FIRE – better ways to deal with it

UPHAAR 1997 to AMRI 2011, the question remains – are we equipped to fight fire? These two disasters – one at the Uphaar cinema hall in Delhi and the other at a hospital in Kolkata – can be categorized as the worst ever tragedies that could have certainly been avoided.

Just as I was about  to come to terms in the wake of the December 9 Kolkata hospital fire that killed over 90 critical patients and was shockingly realizing how people could be asphyxiated even at super specialty places, I happened to watch a news channel that spent hours on discussing the topic with big shots. The end result, as usual, was cipher.

They came and spoke and blamed one, blamed another, and another, and then another. That’s all they did till the end. And this is what happens every time there is a disaster. Let’s face it and accept it. We are not equipped to handle any such disasters. All these discussions on news channels will not help at all.

There are people who have started movements and are at least trying to do something. It’s as simple as this, that 99 % people don’t know how to use a fire extinguisher. Even if there is one at the venue, no one would know how to use it.

Why can’t we teach students in the schools itself and coach them how to fight fire and save people in case of an accident? As it is said we must catch them young, so in all schools these kind of classes should be made compulsory along with self-defence and other necessary precautions.

In a recent fire that we saw in our office, out of all the people eager to help, only one person actually knew how to use a fire extinguisher and the rest were running up and down for water. It’s sad but true. If only people were trained at grass root levels, we would not be blaming everyone and the traffic for delays and so many would have been alive instead of coming out dead with black faces.

And can you tell me if you are prepared to handle a fire at any place? Or do you know which number to dial to call fire tenders? I believe you would be able to answer me even as litigations over compensations and fixing responsibilities pile on and the TV debates go on.

The albatross will be around our necks, until then.

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4 Comments Add yours

  1. I work in coordination with the Safety Department in my plant, and it is really disappointing to see people’s attitude towards it. The most common statement is ……..’Kuch nahin hoga’
    And when it happens, I agree with Ashish …………. more than half the people dont know what to do. They don’t even know how to panic.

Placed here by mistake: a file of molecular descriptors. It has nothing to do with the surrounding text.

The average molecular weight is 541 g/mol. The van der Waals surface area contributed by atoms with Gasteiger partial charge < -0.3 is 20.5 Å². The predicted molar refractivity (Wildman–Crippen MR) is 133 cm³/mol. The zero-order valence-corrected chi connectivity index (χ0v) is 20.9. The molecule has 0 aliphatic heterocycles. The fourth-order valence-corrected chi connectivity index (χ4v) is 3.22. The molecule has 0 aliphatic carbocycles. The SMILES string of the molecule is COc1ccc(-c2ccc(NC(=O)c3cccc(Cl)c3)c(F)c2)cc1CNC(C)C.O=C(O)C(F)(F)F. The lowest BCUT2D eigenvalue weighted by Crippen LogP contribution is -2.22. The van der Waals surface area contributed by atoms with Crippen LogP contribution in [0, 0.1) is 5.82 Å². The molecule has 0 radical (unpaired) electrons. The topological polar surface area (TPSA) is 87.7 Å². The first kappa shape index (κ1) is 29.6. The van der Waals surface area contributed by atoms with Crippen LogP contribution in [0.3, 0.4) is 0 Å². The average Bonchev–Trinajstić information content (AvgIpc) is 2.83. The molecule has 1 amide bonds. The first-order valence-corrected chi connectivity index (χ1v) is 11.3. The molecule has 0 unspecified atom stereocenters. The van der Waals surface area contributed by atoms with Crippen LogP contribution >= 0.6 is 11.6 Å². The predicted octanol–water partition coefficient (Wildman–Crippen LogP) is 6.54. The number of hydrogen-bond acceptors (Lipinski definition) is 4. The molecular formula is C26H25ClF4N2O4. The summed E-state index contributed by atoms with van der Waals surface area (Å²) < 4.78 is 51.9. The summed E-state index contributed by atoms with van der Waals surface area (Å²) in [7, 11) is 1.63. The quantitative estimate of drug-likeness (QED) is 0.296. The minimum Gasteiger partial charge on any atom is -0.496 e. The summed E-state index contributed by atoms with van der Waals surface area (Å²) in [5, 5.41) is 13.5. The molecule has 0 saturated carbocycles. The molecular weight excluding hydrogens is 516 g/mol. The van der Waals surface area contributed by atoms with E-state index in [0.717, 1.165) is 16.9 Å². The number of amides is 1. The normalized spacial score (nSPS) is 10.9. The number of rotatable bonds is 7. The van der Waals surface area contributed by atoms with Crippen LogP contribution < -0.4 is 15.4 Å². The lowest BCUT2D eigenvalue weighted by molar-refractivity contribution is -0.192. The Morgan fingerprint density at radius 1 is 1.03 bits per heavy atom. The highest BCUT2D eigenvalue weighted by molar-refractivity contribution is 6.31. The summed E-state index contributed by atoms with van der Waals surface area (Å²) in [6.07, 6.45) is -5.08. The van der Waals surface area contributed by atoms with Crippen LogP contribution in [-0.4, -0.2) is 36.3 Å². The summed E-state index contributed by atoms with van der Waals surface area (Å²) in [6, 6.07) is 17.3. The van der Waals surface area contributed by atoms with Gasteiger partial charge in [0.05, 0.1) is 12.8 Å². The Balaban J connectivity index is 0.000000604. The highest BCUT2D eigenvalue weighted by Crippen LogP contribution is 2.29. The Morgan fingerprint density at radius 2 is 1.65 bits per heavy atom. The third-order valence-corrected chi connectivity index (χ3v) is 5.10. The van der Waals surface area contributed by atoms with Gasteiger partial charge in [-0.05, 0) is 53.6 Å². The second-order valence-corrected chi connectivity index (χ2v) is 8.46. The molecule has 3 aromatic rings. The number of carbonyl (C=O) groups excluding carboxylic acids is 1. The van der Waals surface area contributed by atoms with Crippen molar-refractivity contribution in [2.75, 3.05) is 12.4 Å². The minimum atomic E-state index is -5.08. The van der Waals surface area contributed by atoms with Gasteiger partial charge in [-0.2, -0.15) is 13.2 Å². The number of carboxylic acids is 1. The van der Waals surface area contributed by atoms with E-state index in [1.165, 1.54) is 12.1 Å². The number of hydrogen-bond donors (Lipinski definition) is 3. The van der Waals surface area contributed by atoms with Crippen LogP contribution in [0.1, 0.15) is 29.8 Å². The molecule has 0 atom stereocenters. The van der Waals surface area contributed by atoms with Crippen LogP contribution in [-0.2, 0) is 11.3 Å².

2. Prevention Is Better Than Cure! The sooner we realize this, the better world we’ll start living in. Thanks for touching this very very important issue, more so when I am informed that in India’s national capital Delhi there are only 2,500 firemen to tackle fire or any fire-related emergency.

    Hold on. Shockingly even the fire department’s website has not been updated for more than a year, now. Our public transport and even the schools need to have proper fire safety measures to continue to enjoy the status ‘no objection’ from the authorities, but it’s no secret how serious they are to our safety and our children’s lives. A kind of movement like ‘Prevent Fire’ must begin. It’s time & I’m happy you’ve taken The Initiative.

  3. Kiran says:

    The two Fire tragedies mentioned were extremely unfortunate and avoidable. It is indeed a good suggestion to educate school children and make it a mandatory part of First Aid training . Speaking of which, training adults working in Hospitals, hotels, folks who work in offices etc will help tremendously. Most importantly, we need to make an appeal to the Govt. to make it a policy (required by Law) to bring Fire precautionary devices, fire exits, emergency elevators etc. in ALL buildings, residential and commercial. Education is the key. Awareness of what is a potential fire hazard, how to prevent it and in case of an occurrence, how to deal with it, should be imperative. We most definitely need a public service system in place to make ambulances and medical care available within minutes of the accident. It’s all a vicious circle, a domino effect, and it’s about time we start somewhere …

  4. Ashish Kaul says:

    Its true that half the people don’t know what to do when there is fire.Recently I was able to help extinguish fire just in time at two places.Only because in school I was taught, how to deal with a fire.We were trained to deal with fire fighting jungle fires too.I suppose its an individual choice what one wants to teach their children.I suggest one should at least make their children aware of choices to make in school.Lets not blame corruption in it.Lets just do ones own thing.The feeling of it will not happen to me ,sooner it gets over the better and safer you would be.

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